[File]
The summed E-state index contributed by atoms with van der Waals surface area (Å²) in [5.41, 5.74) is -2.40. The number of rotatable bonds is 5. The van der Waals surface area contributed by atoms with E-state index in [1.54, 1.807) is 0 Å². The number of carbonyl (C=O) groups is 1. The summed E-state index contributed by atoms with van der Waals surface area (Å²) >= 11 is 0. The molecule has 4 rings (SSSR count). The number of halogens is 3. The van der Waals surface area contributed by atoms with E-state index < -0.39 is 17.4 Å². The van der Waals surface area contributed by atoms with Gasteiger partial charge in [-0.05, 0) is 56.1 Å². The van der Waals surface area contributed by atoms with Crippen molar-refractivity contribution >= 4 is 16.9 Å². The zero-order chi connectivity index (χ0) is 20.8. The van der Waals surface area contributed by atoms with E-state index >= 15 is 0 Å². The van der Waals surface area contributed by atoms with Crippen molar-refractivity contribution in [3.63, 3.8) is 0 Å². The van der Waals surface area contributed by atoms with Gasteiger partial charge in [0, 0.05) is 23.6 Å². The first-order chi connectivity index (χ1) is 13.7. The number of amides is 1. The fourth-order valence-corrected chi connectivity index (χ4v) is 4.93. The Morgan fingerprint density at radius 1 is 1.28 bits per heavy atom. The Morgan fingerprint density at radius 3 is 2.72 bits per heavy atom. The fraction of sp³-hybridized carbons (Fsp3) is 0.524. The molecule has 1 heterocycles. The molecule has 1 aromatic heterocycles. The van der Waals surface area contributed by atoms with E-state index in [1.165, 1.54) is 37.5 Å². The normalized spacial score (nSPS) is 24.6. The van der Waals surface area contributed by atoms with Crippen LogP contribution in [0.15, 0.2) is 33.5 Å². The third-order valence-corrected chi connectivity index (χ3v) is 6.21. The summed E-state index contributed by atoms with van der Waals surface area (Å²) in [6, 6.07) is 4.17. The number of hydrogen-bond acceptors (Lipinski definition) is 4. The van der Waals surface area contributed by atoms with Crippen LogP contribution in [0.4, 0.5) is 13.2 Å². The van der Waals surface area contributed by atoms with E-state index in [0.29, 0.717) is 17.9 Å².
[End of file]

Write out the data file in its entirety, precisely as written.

The summed E-state index contributed by atoms with van der Waals surface area (Å²) in [5.41, 5.74) is -2.40. The number of rotatable bonds is 5. The van der Waals surface area contributed by atoms with E-state index in [1.54, 1.807) is 0 Å². The number of carbonyl (C=O) groups is 1. The summed E-state index contributed by atoms with van der Waals surface area (Å²) >= 11 is 0. The molecule has 4 rings (SSSR count). The number of halogens is 3. The van der Waals surface area contributed by atoms with E-state index < -0.39 is 17.4 Å². The van der Waals surface area contributed by atoms with Gasteiger partial charge in [-0.05, 0) is 56.1 Å². The van der Waals surface area contributed by atoms with Crippen molar-refractivity contribution >= 4 is 16.9 Å². The zero-order chi connectivity index (χ0) is 20.8. The van der Waals surface area contributed by atoms with E-state index >= 15 is 0 Å². The van der Waals surface area contributed by atoms with Crippen molar-refractivity contribution in [3.63, 3.8) is 0 Å². The van der Waals surface area contributed by atoms with Gasteiger partial charge in [0, 0.05) is 23.6 Å². The first-order chi connectivity index (χ1) is 13.7. The number of amides is 1. The fourth-order valence-corrected chi connectivity index (χ4v) is 4.93. The Morgan fingerprint density at radius 1 is 1.28 bits per heavy atom. The Morgan fingerprint density at radius 3 is 2.72 bits per heavy atom. The fraction of sp³-hybridized carbons (Fsp3) is 0.524. The molecule has 1 heterocycles. The molecule has 1 aromatic heterocycles. The van der Waals surface area contributed by atoms with E-state index in [1.165, 1.54) is 37.5 Å². The normalized spacial score (nSPS) is 24.6. The van der Waals surface area contributed by atoms with Crippen LogP contribution in [0.15, 0.2) is 33.5 Å². The third-order valence-corrected chi connectivity index (χ3v) is 6.21. The summed E-state index contributed by atoms with van der Waals surface area (Å²) in [6, 6.07) is 4.17. The number of hydrogen-bond acceptors (Lipinski definition) is 4. The van der Waals surface area contributed by atoms with Crippen LogP contribution in [0.4, 0.5) is 13.2 Å². The van der Waals surface area contributed by atoms with E-state index in [0.29, 0.717) is 17.9 Å².